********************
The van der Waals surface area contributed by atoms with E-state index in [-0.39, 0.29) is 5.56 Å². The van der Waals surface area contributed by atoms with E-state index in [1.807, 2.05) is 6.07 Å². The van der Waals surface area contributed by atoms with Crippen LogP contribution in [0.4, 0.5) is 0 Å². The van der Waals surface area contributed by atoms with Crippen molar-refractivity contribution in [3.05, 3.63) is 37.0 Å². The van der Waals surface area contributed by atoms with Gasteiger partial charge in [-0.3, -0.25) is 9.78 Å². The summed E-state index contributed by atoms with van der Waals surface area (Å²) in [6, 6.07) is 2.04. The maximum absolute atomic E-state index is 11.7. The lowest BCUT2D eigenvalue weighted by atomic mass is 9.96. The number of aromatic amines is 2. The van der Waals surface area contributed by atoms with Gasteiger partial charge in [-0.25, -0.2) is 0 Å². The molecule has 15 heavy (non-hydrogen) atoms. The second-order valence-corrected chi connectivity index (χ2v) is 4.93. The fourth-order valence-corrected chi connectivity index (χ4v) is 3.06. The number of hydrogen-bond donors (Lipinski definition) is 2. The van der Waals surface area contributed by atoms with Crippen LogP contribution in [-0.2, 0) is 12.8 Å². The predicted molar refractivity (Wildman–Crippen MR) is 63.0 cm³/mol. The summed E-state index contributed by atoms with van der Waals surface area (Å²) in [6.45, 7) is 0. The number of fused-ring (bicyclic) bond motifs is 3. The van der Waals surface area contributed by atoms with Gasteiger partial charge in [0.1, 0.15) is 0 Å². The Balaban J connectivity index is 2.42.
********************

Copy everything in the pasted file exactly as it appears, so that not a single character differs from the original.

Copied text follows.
The van der Waals surface area contributed by atoms with E-state index in [-0.39, 0.29) is 5.56 Å². The van der Waals surface area contributed by atoms with E-state index in [1.807, 2.05) is 6.07 Å². The van der Waals surface area contributed by atoms with Crippen LogP contribution in [0.4, 0.5) is 0 Å². The van der Waals surface area contributed by atoms with Crippen molar-refractivity contribution in [3.05, 3.63) is 37.0 Å². The van der Waals surface area contributed by atoms with Gasteiger partial charge in [-0.3, -0.25) is 9.78 Å². The summed E-state index contributed by atoms with van der Waals surface area (Å²) in [6, 6.07) is 2.04. The maximum absolute atomic E-state index is 11.7. The lowest BCUT2D eigenvalue weighted by atomic mass is 9.96. The number of aromatic amines is 2. The van der Waals surface area contributed by atoms with Gasteiger partial charge in [-0.25, -0.2) is 0 Å². The molecule has 15 heavy (non-hydrogen) atoms. The second-order valence-corrected chi connectivity index (χ2v) is 4.93. The fourth-order valence-corrected chi connectivity index (χ4v) is 3.06. The number of hydrogen-bond donors (Lipinski definition) is 2. The van der Waals surface area contributed by atoms with Crippen LogP contribution in [-0.2, 0) is 12.8 Å². The predicted molar refractivity (Wildman–Crippen MR) is 63.0 cm³/mol. The summed E-state index contributed by atoms with van der Waals surface area (Å²) in [6.45, 7) is 0. The number of fused-ring (bicyclic) bond motifs is 3. The van der Waals surface area contributed by atoms with Gasteiger partial charge in [0.1, 0.15) is 0 Å². The Balaban J connectivity index is 2.42.